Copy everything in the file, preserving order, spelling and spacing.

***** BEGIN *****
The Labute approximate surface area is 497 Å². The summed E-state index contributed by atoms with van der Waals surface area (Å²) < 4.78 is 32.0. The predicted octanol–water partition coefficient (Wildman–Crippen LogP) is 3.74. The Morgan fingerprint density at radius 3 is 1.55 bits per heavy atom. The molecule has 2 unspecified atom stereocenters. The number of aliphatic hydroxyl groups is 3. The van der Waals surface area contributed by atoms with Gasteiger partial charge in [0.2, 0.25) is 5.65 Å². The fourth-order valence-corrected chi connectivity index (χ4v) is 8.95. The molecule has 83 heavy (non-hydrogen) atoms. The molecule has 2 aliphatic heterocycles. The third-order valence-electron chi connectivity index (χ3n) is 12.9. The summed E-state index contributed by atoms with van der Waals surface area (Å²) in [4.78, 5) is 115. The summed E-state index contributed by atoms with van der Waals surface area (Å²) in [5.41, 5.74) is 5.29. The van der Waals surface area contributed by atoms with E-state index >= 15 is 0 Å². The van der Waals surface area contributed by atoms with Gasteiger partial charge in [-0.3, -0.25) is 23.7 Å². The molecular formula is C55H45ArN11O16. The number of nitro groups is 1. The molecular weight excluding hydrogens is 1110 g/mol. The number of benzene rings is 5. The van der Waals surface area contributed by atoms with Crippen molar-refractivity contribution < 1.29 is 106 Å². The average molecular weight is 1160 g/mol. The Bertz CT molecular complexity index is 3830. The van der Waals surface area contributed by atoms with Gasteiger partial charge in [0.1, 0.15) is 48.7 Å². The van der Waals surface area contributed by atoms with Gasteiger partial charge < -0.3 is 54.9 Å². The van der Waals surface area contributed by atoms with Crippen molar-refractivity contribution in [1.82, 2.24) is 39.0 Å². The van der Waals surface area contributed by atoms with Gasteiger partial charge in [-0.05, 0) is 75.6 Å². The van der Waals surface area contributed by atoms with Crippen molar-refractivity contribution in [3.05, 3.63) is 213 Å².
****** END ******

The Labute approximate surface area is 497 Å². The summed E-state index contributed by atoms with van der Waals surface area (Å²) < 4.78 is 32.0. The predicted octanol–water partition coefficient (Wildman–Crippen LogP) is 3.74. The Morgan fingerprint density at radius 3 is 1.55 bits per heavy atom. The molecule has 2 unspecified atom stereocenters. The number of aliphatic hydroxyl groups is 3. The van der Waals surface area contributed by atoms with Gasteiger partial charge in [0.2, 0.25) is 5.65 Å². The fourth-order valence-corrected chi connectivity index (χ4v) is 8.95. The molecule has 83 heavy (non-hydrogen) atoms. The molecule has 2 aliphatic heterocycles. The third-order valence-electron chi connectivity index (χ3n) is 12.9. The summed E-state index contributed by atoms with van der Waals surface area (Å²) in [4.78, 5) is 115. The summed E-state index contributed by atoms with van der Waals surface area (Å²) in [5.41, 5.74) is 5.29. The van der Waals surface area contributed by atoms with E-state index >= 15 is 0 Å². The van der Waals surface area contributed by atoms with Gasteiger partial charge in [-0.3, -0.25) is 23.7 Å². The molecular formula is C55H45ArN11O16. The number of nitro groups is 1. The molecular weight excluding hydrogens is 1110 g/mol. The number of benzene rings is 5. The van der Waals surface area contributed by atoms with Crippen molar-refractivity contribution < 1.29 is 106 Å². The average molecular weight is 1160 g/mol. The Bertz CT molecular complexity index is 3830. The van der Waals surface area contributed by atoms with Gasteiger partial charge in [0.1, 0.15) is 48.7 Å². The van der Waals surface area contributed by atoms with Gasteiger partial charge < -0.3 is 54.9 Å². The van der Waals surface area contributed by atoms with Crippen molar-refractivity contribution in [1.82, 2.24) is 39.0 Å². The van der Waals surface area contributed by atoms with Gasteiger partial charge in [-0.05, 0) is 75.6 Å². The van der Waals surface area contributed by atoms with Crippen molar-refractivity contribution in [3.05, 3.63) is 213 Å².